Promoting pharmaceutical innovation by shortening the development process, revamping the payment system and a varied approach to balancing research and market demands, with Europe playing the leading role, are among the findings of a groundbreaking report released by the United Nations health agency today.
The World Health Organization (WHO) study – Priority Medicines for Europe and the World – commissioned by the Dutch Government as current President of the European Union (EU), seeks to close gaps in pharmaceutical research and innovation to best address health needs and emerging threats in Europe and the world.
At present, pharmaceutical research and development are based on a market-driven incentive system relying primarily on patents and protected pricing as a prime financing mechanism. As a result, a number of health needs are left unaddressed.
“This report identifies health gaps and potential solutions,” WHO Director-General Lee Jong-wook said. “It is particularly timely for a continent where an ageing population faces increasing health problems, and for a world where old and new threats no longer respect national borders.”
The study identifies a priority list of medicines for Europe and the rest of the world, taking into account Europe’s ageing population, the increasing burden of non-communicable illnesses in developing countries and diseases which persist in spite of the availability of effective treatments.
It looks at the gaps in research and innovation for these medicines and provides specific policy recommendations on creating incentives and closing those gaps. Among its recommendations are:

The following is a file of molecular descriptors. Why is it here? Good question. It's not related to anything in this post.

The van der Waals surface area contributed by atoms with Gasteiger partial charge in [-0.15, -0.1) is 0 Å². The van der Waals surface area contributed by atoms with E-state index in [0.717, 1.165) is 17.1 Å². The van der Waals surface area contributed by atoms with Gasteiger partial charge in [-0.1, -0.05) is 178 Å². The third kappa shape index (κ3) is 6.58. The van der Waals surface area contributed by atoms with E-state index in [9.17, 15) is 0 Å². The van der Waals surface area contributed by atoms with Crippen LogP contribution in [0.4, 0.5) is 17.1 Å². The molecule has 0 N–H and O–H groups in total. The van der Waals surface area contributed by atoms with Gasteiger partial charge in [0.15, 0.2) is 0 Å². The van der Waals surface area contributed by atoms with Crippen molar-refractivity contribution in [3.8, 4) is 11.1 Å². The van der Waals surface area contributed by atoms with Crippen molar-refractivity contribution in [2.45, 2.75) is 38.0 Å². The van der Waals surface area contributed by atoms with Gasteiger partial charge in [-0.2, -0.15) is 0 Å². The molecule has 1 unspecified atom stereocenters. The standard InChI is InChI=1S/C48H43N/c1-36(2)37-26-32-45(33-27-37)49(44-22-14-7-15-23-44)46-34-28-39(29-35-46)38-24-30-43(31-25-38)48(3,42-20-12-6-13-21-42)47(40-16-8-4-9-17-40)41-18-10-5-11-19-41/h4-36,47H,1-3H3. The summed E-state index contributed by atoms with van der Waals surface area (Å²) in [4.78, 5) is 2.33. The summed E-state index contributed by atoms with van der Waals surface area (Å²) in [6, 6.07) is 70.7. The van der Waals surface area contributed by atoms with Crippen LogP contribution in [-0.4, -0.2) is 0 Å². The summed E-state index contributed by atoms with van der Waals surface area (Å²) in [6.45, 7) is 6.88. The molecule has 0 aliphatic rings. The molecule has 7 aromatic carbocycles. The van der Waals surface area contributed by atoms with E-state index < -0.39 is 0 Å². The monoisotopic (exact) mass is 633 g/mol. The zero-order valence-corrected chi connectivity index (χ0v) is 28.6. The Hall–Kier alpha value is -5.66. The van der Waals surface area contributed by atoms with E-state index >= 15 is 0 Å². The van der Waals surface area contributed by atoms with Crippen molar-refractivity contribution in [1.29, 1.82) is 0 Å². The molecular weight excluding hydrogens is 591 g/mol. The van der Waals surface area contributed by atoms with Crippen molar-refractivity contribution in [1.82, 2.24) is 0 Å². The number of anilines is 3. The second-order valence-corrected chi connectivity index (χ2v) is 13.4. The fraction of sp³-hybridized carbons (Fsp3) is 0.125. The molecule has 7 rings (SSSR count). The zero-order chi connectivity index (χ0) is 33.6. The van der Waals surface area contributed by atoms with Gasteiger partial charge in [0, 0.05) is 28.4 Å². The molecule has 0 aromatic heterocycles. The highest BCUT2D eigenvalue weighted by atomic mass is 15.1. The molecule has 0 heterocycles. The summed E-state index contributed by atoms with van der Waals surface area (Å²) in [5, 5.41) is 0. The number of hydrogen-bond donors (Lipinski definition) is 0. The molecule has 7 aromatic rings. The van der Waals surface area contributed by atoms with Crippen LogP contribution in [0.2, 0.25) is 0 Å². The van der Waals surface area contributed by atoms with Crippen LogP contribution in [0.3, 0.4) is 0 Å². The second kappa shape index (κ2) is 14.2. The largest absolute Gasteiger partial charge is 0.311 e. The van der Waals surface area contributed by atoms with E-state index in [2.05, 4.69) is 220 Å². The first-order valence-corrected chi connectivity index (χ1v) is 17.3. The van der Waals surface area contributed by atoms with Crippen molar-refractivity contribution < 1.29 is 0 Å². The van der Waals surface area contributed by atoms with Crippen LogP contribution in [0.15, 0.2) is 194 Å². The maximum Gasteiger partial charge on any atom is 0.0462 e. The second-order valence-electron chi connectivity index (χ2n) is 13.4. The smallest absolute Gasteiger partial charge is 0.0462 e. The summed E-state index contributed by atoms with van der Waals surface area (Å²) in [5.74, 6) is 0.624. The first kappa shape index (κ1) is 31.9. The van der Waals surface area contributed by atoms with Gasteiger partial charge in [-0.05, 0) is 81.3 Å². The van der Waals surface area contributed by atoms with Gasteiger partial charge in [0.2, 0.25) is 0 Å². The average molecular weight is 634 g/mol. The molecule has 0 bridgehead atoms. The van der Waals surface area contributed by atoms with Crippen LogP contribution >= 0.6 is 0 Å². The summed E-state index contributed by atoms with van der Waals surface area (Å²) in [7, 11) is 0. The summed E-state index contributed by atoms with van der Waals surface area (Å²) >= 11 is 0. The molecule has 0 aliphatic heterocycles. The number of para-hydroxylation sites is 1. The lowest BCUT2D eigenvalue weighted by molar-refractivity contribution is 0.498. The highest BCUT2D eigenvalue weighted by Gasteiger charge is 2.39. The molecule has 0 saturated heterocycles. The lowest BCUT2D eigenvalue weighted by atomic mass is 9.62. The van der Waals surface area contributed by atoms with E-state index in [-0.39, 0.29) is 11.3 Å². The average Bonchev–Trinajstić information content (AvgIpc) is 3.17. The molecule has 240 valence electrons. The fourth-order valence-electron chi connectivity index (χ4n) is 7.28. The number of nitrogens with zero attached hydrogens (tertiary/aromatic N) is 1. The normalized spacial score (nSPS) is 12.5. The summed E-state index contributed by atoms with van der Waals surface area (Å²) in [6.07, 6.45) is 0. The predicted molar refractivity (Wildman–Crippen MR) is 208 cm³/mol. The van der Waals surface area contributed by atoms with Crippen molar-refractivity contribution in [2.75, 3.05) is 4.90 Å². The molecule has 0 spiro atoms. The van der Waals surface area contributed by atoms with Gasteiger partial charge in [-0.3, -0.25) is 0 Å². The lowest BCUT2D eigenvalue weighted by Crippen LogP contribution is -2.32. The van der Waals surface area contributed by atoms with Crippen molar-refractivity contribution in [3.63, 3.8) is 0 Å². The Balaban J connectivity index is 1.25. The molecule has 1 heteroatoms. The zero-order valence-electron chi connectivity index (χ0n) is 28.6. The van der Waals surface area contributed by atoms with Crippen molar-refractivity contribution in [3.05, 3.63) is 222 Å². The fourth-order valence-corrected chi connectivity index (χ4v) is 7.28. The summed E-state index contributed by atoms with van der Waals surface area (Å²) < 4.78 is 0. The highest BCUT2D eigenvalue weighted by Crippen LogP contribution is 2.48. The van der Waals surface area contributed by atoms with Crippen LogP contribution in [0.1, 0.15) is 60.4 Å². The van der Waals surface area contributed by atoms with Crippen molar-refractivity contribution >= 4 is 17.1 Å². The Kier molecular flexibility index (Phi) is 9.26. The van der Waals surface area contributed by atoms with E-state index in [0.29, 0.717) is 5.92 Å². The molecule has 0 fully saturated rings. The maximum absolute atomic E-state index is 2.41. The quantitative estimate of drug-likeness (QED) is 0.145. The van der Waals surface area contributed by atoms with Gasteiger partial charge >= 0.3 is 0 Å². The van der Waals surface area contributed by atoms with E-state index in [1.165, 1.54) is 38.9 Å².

Efforts to shorten the medicine development process without compromising patient safety would greatly assist in promoting pharmaceutical innovation through a review of regulatory requirements within the process for relevance, costing, and predictive value. Health and reimbursement authorities and manufacturers should agree on general principles for the evaluation of future medicines, with a research agenda on the various methods of rewarding clinical performance and linking prices to national income levels. A varied approach to the issues of research and the market. For instance where the market is strong and the problem is poor understanding of the disease’s biology, investment in basic research and in facilitating innovation by the pharmaceutical industry will be needed, but where the biology is well understood but the market is weak, public support for bridging the gap between basic and clinical research, possibly through public-private partnerships, will be the preferred solution.